David Dun Bestselling Thriller Author
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International Thriller Writers Bestselling Thriller Writer David Dun

Author David Dun

 

 

David Dun delivers. 
You won't be done with Dun 
until the very last page.


óRidley Pearson   
New York Times bestselling author
of The Middle of Nowhere 
and The Diary of Ellen Rimbauer.

 

A lawyer who can't sleep finds a second career writing thrillers

About David Dun, author of THE BLACK SILENT

David Dun was born and grew up in western Washington but moved to northern California to begin his legal career. He holds a B.A. in psychology from the University of Washington and earned his law degree at Seattle University. At first he was a typical country lawyer living in the extremely rural northern end of California. He started a law firm and eventually began spending all of his professional time managing the legal affairs of a large, privately-held family corporation. He now divides his time between offices in Redding and Eureka, California. He and his wife reside in a secluded home perched on the side of a mountain. “It’s an ideal way to live,” says Dun. “I live in a forest and it takes me 10 minutes to drive to my office downtown.”

Dun manages to run his law practice on only four to five hours of sleep a day. A few years ago, without any previous experience, he decided he would take up some of his free time to write. “At first, I told nobody about my writing. My wife found out soon enough, but I really kept it to myself.” When he finally told friends what he was doing, they thought he was nuts. “The statistical odds against success are slim to none,” remarked one friend. “But I kept at it, writing in the middle of the night when everyone else is sleeping from 2:00 to 8:00 AM. I enjoyed the thrillers of Ludlum and Clancy’s The Hunt for Red October,” he admits. “Then one of my friends sent a manuscript I was working on to a professor of literature, asking her ‘is there any hope for this guy as a writer?’” She said to me, “There was one scene in the entire manuscript that showed some promise. What you write well is suspense, and when you write a book with a series of suspenseful scenes, it is called a thriller. You should consider writing thrillers,” she concluded. “But I was a complete Neanderthal. I hired a coach but he had a master’s degree in literary writing, and although very helpful in many respects, our styles were somewhat different. The way he explained it, he was into making beef Wellington (literary fiction) and I was into something more akin to hamburgers (popular fiction). There is a bit of a gulf between the character emphasis of literary fiction and the “pulse-pounding pace” of most popular fiction. I thought…well I want to sell a book, so in frustration, I called a friend and asked, ‘What do you consider a good suspense novel?’” She replied, “I just read something called Vertical Run, which was a New York Times bestseller.”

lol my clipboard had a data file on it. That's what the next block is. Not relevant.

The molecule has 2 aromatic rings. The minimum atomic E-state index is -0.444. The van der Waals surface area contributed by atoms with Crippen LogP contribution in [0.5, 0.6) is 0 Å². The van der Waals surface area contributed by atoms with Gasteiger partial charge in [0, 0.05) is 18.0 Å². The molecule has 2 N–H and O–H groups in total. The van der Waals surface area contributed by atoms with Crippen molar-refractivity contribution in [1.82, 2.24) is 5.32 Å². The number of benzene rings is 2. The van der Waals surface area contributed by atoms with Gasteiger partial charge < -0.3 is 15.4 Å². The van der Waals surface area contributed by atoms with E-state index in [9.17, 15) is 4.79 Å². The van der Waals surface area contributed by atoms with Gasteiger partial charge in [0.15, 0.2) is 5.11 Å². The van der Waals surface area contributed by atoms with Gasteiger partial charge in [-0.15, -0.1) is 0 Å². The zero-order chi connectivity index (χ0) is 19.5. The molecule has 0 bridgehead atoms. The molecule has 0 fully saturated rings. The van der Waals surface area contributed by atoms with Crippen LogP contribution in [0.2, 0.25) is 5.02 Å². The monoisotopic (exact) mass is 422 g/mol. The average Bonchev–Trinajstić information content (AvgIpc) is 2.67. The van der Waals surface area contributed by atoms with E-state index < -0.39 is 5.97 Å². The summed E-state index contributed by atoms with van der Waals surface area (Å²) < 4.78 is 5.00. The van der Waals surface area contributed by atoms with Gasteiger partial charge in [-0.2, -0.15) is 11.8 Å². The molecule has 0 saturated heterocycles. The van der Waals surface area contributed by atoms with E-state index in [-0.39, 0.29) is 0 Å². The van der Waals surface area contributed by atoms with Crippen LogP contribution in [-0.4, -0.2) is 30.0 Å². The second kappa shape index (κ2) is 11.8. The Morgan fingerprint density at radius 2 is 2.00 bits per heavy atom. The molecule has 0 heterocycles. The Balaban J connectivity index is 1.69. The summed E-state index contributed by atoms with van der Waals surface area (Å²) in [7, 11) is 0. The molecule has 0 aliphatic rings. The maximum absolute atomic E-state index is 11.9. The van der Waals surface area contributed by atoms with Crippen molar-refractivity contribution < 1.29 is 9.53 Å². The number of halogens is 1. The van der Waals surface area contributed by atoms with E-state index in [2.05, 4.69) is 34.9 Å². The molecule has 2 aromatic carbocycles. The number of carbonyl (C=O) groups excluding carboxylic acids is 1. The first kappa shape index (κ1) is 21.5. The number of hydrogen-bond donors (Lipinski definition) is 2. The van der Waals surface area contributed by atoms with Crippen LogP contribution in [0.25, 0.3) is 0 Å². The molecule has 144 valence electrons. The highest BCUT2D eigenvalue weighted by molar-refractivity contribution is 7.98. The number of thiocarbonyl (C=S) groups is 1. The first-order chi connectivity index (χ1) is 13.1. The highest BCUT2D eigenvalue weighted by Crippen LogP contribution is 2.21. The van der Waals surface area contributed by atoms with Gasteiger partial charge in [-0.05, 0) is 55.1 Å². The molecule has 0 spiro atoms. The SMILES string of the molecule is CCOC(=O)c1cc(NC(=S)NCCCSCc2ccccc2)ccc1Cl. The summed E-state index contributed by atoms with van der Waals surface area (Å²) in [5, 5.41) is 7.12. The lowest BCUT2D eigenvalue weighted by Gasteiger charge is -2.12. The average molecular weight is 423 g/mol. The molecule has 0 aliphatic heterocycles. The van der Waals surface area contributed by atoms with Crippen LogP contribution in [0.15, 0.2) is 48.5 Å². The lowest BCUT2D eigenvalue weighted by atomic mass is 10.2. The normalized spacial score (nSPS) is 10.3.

“I bought and read it, and discovered my area of interest,” says Dun. “The eventual underlying theme in all my books is the conflict of natural life and the life we get through technology. You could look at it as the mystic vs the PHD or if you like social stereo types, the hippie vs the geek. For the whole earth part of the equation I used a native American semi-mystic who also was a veterinarian so I was able to put part of the struggle within one character. I wanted to use this as a backdrop. I want the hero to struggle with these two elements.” His first effort, Necessary Evil was published in 2001 and became a USA Today bestseller. At the time he was writing Necessary Evil he found a nuts and bolts thriller editor by the name of Ed Stackler. Ed has been giving him advice ever since. A year later Dun followed it up with At the Edge (2002). He has since produced one thriller a year and subsequently delivered Overfall in 2003 and Unacceptable Risk in 2004 (all published by Pinnacle Books). So far, Dun has written about cloning, forestry science, molecular biology, and genetic science. “I have a good friend who is a molecular biologist. I read Nature and Discover magazines. When I pick up a newspaper, I go straight to the science section. But I’m interested in science only when it’s about to leap into something else. The Black Silent is about the enormous potential of methane-generated energy, and a very strange source for it. It really caught my interest when I learned that some new research on the methane had been funded by Congress. Even more intriguing is the apparent life span of the real but strange organisms that form a key plot element.”

David Dun’s wife Laura has worked as a nurse, a pilot, and an office manager. She is now administering scholarships for a private educational foundation. During her days as a pilot, she flew Dun over the San Juan Islands near Seattle, the setting for The Black Silent. “It’s just so satisfying and beautiful up there, “ says Dun. “I often pilot my own boat through those amazing waters, so it was great to set the new book in an area of the world that I really love.”

Good reading!

 

More About David Dun
Read an interview with David



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